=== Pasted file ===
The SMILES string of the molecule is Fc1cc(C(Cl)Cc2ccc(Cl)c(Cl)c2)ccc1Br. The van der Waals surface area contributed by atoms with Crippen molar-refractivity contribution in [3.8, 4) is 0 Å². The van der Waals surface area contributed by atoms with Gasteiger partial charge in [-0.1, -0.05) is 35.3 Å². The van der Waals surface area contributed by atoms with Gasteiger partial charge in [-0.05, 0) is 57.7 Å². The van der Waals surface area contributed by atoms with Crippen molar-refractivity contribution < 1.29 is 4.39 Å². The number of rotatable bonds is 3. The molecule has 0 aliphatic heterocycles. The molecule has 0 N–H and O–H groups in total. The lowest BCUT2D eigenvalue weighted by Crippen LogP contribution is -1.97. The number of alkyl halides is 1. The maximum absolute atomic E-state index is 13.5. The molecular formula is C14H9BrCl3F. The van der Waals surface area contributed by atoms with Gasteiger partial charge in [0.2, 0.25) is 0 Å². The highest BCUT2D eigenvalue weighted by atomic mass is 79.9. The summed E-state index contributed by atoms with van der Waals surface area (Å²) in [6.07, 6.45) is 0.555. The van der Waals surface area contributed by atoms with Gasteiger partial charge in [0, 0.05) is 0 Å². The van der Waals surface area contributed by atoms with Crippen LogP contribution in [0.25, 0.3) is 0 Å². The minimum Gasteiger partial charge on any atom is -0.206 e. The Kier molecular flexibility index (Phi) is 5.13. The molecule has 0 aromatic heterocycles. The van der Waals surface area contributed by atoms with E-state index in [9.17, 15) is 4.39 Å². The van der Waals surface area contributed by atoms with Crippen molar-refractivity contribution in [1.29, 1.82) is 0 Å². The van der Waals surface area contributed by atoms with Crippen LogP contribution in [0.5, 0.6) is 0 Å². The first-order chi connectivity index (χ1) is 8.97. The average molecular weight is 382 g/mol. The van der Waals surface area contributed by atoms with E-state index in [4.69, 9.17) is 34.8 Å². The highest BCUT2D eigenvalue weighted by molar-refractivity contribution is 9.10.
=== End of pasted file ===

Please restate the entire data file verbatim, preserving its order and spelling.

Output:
The SMILES string of the molecule is Fc1cc(C(Cl)Cc2ccc(Cl)c(Cl)c2)ccc1Br. The van der Waals surface area contributed by atoms with Crippen molar-refractivity contribution in [3.8, 4) is 0 Å². The van der Waals surface area contributed by atoms with Gasteiger partial charge in [-0.1, -0.05) is 35.3 Å². The van der Waals surface area contributed by atoms with Gasteiger partial charge in [-0.05, 0) is 57.7 Å². The van der Waals surface area contributed by atoms with Crippen molar-refractivity contribution < 1.29 is 4.39 Å². The number of rotatable bonds is 3. The molecule has 0 aliphatic heterocycles. The molecule has 0 N–H and O–H groups in total. The lowest BCUT2D eigenvalue weighted by Crippen LogP contribution is -1.97. The number of alkyl halides is 1. The maximum absolute atomic E-state index is 13.5. The molecular formula is C14H9BrCl3F. The van der Waals surface area contributed by atoms with Gasteiger partial charge in [0.2, 0.25) is 0 Å². The highest BCUT2D eigenvalue weighted by atomic mass is 79.9. The summed E-state index contributed by atoms with van der Waals surface area (Å²) in [6.07, 6.45) is 0.555. The van der Waals surface area contributed by atoms with Gasteiger partial charge in [0, 0.05) is 0 Å². The van der Waals surface area contributed by atoms with Crippen LogP contribution in [0.25, 0.3) is 0 Å². The minimum Gasteiger partial charge on any atom is -0.206 e. The Kier molecular flexibility index (Phi) is 5.13. The molecule has 0 aromatic heterocycles. The van der Waals surface area contributed by atoms with E-state index in [9.17, 15) is 4.39 Å². The van der Waals surface area contributed by atoms with Crippen molar-refractivity contribution in [1.29, 1.82) is 0 Å². The van der Waals surface area contributed by atoms with Crippen LogP contribution in [0.5, 0.6) is 0 Å². The first-order chi connectivity index (χ1) is 8.97. The average molecular weight is 382 g/mol. The van der Waals surface area contributed by atoms with E-state index in [4.69, 9.17) is 34.8 Å². The highest BCUT2D eigenvalue weighted by molar-refractivity contribution is 9.10.